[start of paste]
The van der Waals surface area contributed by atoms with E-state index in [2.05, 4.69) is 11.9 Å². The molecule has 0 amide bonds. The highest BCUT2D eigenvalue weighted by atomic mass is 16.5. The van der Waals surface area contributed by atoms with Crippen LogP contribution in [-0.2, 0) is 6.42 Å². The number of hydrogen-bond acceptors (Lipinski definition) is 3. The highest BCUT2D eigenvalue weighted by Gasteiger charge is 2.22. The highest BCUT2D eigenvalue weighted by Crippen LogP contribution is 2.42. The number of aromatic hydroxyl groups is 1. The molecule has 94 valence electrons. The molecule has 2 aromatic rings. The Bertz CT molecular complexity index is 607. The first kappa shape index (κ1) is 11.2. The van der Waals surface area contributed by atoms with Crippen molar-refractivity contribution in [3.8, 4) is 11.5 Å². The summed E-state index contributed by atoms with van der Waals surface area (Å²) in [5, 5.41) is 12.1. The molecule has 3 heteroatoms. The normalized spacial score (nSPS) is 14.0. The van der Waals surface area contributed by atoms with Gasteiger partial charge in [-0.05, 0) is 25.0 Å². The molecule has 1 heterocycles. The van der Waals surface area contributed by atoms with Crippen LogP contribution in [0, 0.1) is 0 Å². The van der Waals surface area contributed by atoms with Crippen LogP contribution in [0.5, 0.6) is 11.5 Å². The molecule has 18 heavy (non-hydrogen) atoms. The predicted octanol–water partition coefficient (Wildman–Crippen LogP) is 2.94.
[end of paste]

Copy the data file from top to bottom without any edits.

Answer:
The van der Waals surface area contributed by atoms with E-state index in [2.05, 4.69) is 11.9 Å². The molecule has 0 amide bonds. The highest BCUT2D eigenvalue weighted by atomic mass is 16.5. The van der Waals surface area contributed by atoms with Crippen LogP contribution in [-0.2, 0) is 6.42 Å². The number of hydrogen-bond acceptors (Lipinski definition) is 3. The highest BCUT2D eigenvalue weighted by Gasteiger charge is 2.22. The highest BCUT2D eigenvalue weighted by Crippen LogP contribution is 2.42. The number of aromatic hydroxyl groups is 1. The molecule has 94 valence electrons. The molecule has 2 aromatic rings. The Bertz CT molecular complexity index is 607. The first kappa shape index (κ1) is 11.2. The van der Waals surface area contributed by atoms with Crippen molar-refractivity contribution in [3.8, 4) is 11.5 Å². The summed E-state index contributed by atoms with van der Waals surface area (Å²) in [5, 5.41) is 12.1. The molecule has 3 heteroatoms. The normalized spacial score (nSPS) is 14.0. The van der Waals surface area contributed by atoms with Gasteiger partial charge in [-0.05, 0) is 25.0 Å². The molecule has 1 heterocycles. The van der Waals surface area contributed by atoms with Crippen LogP contribution in [0, 0.1) is 0 Å². The van der Waals surface area contributed by atoms with Crippen LogP contribution in [0.5, 0.6) is 11.5 Å². The molecule has 18 heavy (non-hydrogen) atoms. The predicted octanol–water partition coefficient (Wildman–Crippen LogP) is 2.94.